• Repaint the guest bathroom (and take down the wooden hand-painted shells tacked on the walls...)
  • Revamp my ailing professional website. Maybe even come up with a logo (gasp!) And then put the she-bang to use.
  • Flex my bulky but unused social media muscles.
  • Find a nice balance of minimalism/simplicity and organized abundance at home.

Brian has been going to the gym pretty steadily for oh, maybe 6 weeks now? He is being proactive. It's starting to show, too. I really admire him for doing this. I've thought about shelling out a second membership to go to the gym with him. It's fairly frequently that he tells me he's heading to the gym and it occurs to me that, hey, I could go to the gym now too and not be too bothered by it! But then I wonder if that $25 a month could be put to better use, when I have walking shoes and a bike (not to mention a few workout dvds) that are already paid for. To increase our food budget to include grass-fed beef and free-range chickens. To go to the Chiropractor and/or get the monthly massages that keep my hip and shoulder in working order (because what good is a gym membership if it hurts too much to walk there, and then it hurts too much to do anything with the upper body?). To take a ballet class instead. We have to make these choices more carefully now.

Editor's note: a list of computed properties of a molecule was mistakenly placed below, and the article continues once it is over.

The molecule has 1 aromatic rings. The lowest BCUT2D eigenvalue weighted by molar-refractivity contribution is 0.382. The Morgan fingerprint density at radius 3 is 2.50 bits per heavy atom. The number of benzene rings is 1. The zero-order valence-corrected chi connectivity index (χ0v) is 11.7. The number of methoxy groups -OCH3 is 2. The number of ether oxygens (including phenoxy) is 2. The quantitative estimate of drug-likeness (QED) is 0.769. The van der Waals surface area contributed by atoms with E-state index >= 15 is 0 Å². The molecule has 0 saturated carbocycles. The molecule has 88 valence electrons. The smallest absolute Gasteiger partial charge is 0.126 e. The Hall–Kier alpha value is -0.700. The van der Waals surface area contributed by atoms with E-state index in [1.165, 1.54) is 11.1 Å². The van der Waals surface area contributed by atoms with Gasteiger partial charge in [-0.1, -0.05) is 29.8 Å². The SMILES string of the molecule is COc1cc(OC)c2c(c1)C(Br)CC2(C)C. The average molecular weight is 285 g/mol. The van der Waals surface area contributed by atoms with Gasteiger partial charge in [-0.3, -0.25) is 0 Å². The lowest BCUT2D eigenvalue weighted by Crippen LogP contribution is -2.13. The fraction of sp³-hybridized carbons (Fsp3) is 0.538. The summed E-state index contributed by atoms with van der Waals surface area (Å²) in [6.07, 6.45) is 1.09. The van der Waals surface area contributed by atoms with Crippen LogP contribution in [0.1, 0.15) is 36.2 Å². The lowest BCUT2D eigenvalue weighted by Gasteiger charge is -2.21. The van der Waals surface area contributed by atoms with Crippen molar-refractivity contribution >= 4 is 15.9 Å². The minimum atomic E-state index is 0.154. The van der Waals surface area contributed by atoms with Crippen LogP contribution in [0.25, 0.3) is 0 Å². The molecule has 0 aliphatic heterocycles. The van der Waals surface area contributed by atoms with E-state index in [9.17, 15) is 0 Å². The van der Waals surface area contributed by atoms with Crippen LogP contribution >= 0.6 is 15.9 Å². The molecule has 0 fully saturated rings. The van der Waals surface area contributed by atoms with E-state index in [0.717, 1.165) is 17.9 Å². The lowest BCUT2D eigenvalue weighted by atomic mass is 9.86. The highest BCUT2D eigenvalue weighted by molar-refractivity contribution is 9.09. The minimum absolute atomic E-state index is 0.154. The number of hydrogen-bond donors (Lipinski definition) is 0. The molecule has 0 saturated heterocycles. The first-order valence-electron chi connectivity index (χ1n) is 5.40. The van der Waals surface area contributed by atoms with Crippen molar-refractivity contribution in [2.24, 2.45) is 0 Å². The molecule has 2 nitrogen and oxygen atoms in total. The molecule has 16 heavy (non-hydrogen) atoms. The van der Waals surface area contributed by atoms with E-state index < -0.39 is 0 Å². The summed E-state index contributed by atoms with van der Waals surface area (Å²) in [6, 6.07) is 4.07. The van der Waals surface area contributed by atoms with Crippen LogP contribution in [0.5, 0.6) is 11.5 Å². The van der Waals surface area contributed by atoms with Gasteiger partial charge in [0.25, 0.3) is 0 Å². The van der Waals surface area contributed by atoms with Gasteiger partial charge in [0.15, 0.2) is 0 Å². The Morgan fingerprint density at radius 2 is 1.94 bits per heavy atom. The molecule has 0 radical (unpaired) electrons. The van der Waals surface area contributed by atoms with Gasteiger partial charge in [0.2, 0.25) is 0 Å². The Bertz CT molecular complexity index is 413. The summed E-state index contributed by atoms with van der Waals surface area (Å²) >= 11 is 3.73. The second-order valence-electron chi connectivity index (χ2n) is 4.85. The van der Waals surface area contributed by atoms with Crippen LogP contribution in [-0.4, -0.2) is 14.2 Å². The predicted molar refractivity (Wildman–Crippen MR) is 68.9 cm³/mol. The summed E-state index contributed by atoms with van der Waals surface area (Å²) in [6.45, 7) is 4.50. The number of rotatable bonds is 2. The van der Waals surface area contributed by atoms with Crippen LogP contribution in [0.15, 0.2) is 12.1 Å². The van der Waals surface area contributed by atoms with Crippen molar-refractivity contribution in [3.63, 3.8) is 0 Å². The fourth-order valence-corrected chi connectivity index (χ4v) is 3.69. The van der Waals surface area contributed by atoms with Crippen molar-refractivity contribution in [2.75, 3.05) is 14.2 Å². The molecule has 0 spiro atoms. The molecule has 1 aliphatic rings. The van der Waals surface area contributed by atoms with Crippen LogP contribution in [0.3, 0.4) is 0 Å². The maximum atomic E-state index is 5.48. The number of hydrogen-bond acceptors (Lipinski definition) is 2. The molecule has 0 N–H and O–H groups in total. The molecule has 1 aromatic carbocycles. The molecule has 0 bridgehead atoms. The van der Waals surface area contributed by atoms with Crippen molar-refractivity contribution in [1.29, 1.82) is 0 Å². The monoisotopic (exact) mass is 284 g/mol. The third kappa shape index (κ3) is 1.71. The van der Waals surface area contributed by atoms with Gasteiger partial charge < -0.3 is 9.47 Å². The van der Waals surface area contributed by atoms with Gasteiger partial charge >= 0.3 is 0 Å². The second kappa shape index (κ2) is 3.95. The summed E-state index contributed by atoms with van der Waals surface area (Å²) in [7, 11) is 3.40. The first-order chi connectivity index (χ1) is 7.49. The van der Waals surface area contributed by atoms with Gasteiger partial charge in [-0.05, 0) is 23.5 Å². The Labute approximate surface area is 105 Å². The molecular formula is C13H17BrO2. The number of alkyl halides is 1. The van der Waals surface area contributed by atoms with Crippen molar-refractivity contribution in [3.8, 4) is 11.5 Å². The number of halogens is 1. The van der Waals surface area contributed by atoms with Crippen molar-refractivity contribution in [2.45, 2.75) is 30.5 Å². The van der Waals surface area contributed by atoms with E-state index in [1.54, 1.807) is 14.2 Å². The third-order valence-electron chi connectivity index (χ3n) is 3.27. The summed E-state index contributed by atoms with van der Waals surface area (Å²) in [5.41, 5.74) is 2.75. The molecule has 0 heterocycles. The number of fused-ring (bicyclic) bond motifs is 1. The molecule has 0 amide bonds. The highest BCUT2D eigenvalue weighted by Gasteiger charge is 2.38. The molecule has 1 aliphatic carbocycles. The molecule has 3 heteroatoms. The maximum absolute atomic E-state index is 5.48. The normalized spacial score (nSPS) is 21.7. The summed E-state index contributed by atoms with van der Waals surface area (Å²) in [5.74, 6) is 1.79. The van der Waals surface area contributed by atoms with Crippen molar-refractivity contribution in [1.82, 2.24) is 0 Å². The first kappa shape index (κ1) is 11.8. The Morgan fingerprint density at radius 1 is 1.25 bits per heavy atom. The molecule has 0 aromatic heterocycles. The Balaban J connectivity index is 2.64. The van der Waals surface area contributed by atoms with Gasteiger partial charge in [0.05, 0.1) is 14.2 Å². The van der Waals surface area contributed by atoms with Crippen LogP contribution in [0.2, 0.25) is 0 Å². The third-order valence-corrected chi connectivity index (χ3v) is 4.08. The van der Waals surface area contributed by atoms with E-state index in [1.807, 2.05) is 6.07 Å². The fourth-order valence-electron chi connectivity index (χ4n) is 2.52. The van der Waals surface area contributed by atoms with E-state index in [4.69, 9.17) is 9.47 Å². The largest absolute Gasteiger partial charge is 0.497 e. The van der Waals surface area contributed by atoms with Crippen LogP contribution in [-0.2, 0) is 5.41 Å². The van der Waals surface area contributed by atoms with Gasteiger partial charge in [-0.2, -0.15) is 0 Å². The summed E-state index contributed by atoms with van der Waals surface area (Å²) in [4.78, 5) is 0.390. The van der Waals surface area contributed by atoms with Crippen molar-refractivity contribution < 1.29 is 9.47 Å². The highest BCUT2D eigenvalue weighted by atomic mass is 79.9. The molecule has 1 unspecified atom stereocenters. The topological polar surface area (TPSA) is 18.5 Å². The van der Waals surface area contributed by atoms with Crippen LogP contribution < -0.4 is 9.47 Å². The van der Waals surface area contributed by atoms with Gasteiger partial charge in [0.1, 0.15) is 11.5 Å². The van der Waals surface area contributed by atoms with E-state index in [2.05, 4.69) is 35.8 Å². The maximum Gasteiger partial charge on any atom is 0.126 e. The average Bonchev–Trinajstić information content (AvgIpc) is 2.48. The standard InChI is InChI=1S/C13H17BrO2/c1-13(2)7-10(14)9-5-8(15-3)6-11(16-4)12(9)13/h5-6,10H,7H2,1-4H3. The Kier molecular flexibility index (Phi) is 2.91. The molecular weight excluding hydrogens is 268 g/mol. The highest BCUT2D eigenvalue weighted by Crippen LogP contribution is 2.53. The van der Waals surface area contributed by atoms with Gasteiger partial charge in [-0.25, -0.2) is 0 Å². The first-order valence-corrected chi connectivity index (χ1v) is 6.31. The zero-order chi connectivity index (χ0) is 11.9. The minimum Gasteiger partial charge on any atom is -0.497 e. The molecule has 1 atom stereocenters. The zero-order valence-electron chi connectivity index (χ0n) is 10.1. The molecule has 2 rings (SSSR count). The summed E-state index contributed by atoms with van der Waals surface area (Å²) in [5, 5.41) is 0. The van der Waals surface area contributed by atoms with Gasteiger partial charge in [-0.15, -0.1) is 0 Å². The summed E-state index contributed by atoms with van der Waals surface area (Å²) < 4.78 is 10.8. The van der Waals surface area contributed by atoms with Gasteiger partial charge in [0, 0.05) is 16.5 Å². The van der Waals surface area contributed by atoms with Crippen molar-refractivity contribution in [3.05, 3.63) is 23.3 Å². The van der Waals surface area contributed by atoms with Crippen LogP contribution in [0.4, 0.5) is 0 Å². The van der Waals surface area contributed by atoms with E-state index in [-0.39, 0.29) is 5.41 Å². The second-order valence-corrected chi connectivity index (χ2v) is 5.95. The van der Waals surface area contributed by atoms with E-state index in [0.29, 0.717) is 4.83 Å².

Same goes for food. We need to make more deliberate choices. And a large part of my role in that is making sure we have good options on hand. I also want to do even more cooking at home. This year may be the year of mastering high altitude bread-baking. There are some things I've always wanted to do in the kitchen, and now is as good a time as any to make that happen (hello, New England Clam Chowder Served In A Bread Bowl). This year may also be the Year of the Garden. If I can work up the nerve.